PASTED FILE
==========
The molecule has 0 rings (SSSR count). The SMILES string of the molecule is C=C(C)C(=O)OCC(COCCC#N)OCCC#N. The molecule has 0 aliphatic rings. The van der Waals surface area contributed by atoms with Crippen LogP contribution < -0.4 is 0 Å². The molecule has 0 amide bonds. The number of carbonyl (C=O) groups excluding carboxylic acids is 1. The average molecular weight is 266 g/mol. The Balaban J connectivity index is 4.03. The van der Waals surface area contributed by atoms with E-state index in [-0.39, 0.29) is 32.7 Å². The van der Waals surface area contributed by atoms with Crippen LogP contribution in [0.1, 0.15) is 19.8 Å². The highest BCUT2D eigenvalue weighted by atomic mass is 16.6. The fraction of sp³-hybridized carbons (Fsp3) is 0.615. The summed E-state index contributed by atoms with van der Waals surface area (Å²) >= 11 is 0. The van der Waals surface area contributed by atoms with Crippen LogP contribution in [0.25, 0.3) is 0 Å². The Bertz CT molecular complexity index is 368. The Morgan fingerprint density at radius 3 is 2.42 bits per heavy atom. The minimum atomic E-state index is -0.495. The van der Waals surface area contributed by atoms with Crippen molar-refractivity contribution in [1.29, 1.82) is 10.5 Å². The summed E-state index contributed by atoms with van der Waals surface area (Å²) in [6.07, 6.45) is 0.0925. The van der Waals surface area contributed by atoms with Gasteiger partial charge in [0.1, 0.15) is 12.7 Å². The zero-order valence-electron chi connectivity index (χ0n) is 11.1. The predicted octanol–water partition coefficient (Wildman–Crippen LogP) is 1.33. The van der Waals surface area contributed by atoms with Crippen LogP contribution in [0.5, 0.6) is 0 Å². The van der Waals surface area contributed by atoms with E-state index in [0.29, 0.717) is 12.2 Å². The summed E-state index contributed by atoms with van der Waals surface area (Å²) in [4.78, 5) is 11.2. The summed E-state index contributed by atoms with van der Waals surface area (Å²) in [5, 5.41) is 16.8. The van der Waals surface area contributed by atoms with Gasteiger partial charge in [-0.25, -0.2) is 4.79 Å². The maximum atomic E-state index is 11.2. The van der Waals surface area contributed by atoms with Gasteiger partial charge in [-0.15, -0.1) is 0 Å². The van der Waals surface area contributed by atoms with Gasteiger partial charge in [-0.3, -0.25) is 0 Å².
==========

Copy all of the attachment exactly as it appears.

The molecule has 0 rings (SSSR count). The SMILES string of the molecule is C=C(C)C(=O)OCC(COCCC#N)OCCC#N. The molecule has 0 aliphatic rings. The van der Waals surface area contributed by atoms with Crippen LogP contribution < -0.4 is 0 Å². The molecule has 0 amide bonds. The number of carbonyl (C=O) groups excluding carboxylic acids is 1. The average molecular weight is 266 g/mol. The Balaban J connectivity index is 4.03. The van der Waals surface area contributed by atoms with E-state index in [-0.39, 0.29) is 32.7 Å². The van der Waals surface area contributed by atoms with Crippen LogP contribution in [0.1, 0.15) is 19.8 Å². The highest BCUT2D eigenvalue weighted by atomic mass is 16.6. The fraction of sp³-hybridized carbons (Fsp3) is 0.615. The summed E-state index contributed by atoms with van der Waals surface area (Å²) >= 11 is 0. The van der Waals surface area contributed by atoms with Crippen LogP contribution in [0.25, 0.3) is 0 Å². The Bertz CT molecular complexity index is 368. The Morgan fingerprint density at radius 3 is 2.42 bits per heavy atom. The minimum atomic E-state index is -0.495. The van der Waals surface area contributed by atoms with Crippen molar-refractivity contribution in [1.29, 1.82) is 10.5 Å². The summed E-state index contributed by atoms with van der Waals surface area (Å²) in [6.07, 6.45) is 0.0925. The van der Waals surface area contributed by atoms with Gasteiger partial charge in [0.1, 0.15) is 12.7 Å². The zero-order valence-electron chi connectivity index (χ0n) is 11.1. The predicted octanol–water partition coefficient (Wildman–Crippen LogP) is 1.33. The van der Waals surface area contributed by atoms with Crippen LogP contribution in [0.5, 0.6) is 0 Å². The van der Waals surface area contributed by atoms with E-state index in [0.29, 0.717) is 12.2 Å². The summed E-state index contributed by atoms with van der Waals surface area (Å²) in [4.78, 5) is 11.2. The summed E-state index contributed by atoms with van der Waals surface area (Å²) in [5, 5.41) is 16.8. The van der Waals surface area contributed by atoms with Gasteiger partial charge in [-0.25, -0.2) is 4.79 Å². The maximum atomic E-state index is 11.2. The van der Waals surface area contributed by atoms with Gasteiger partial charge in [-0.15, -0.1) is 0 Å². The van der Waals surface area contributed by atoms with Gasteiger partial charge in [-0.3, -0.25) is 0 Å².